Except even those telecommunication giants may have a stake in the breakup of big tech. The Play and App stores take revenue that was once paid through your monthly phone bills.

Alibaba could find itself a casualty of the U.S. China trade war or land in regulatory hot water with the E.U. It may behoove them to split one more time or even spinoff a subsidiary into an independent company.  

How Many Times Has Alibaba Stock Split?

When Alibaba’s stock split was announced in 2019, co-founder Jack Ma unloaded a lot of his shares. He held onto a bunch too. And that paid off well, as the stock jumped from the $150-200 range in 2019 to the $250-$300 range by the end of the pandemic year.

And the pandemic is only getting worse, even as vaccines are made more readily available to the public. It could be another year or two before we return to normal life. In that time, Alibaba and its ilk will rake in more profits.


Of course, just because the stock splits doesn’t guarantee Alibaba investors more returns.

Do Stocks Go Up After A Stock Split?

Stock prices are reduced after a split, because the market capitalization doesn’t change. It’s simply divided among more shares. Even with the split accounted for, Alibaba’s shares did go up in price.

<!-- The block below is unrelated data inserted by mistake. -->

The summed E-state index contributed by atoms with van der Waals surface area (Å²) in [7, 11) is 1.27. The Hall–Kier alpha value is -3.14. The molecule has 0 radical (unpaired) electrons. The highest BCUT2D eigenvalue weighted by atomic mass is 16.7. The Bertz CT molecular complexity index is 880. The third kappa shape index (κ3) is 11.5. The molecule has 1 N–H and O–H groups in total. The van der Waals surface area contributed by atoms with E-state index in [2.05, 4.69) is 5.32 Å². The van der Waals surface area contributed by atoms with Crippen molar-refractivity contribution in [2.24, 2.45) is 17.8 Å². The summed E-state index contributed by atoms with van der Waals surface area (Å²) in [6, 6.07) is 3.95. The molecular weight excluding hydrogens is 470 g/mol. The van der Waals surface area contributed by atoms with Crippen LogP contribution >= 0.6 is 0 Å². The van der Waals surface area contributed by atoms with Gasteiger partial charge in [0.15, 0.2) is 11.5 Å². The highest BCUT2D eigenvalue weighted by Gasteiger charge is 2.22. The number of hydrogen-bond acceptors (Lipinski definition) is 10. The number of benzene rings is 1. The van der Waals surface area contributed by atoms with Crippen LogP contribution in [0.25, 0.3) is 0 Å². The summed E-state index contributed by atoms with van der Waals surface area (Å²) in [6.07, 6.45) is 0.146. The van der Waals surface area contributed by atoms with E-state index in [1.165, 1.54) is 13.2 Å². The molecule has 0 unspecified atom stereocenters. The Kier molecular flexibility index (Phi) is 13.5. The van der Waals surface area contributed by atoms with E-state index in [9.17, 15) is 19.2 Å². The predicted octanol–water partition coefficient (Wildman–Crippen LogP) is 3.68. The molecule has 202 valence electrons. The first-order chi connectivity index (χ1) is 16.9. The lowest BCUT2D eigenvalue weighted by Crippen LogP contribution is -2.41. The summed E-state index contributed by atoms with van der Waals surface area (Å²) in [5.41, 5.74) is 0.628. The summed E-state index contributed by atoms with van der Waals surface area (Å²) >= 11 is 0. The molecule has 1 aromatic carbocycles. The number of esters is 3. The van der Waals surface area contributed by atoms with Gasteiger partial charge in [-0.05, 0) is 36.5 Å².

The company’s August earnings report showed 34 percent year-over-year revenue growth, with $6.4 billion profits and $5.2 billion free cash flow at the end of the quarter.

Investors flocked to this stock over the summer, and it provided healthy returns before deflating toward year end as two vaccine candidates from Pfizer and Moderna were proven effective in clinical trials.

It wasn’t all good news for investors though. November’s results were still high but showed slower growth that triggered some shareholders to offload shares. A split could renew their interest in snapping up more shares.

Risks of Alibaba Stock Split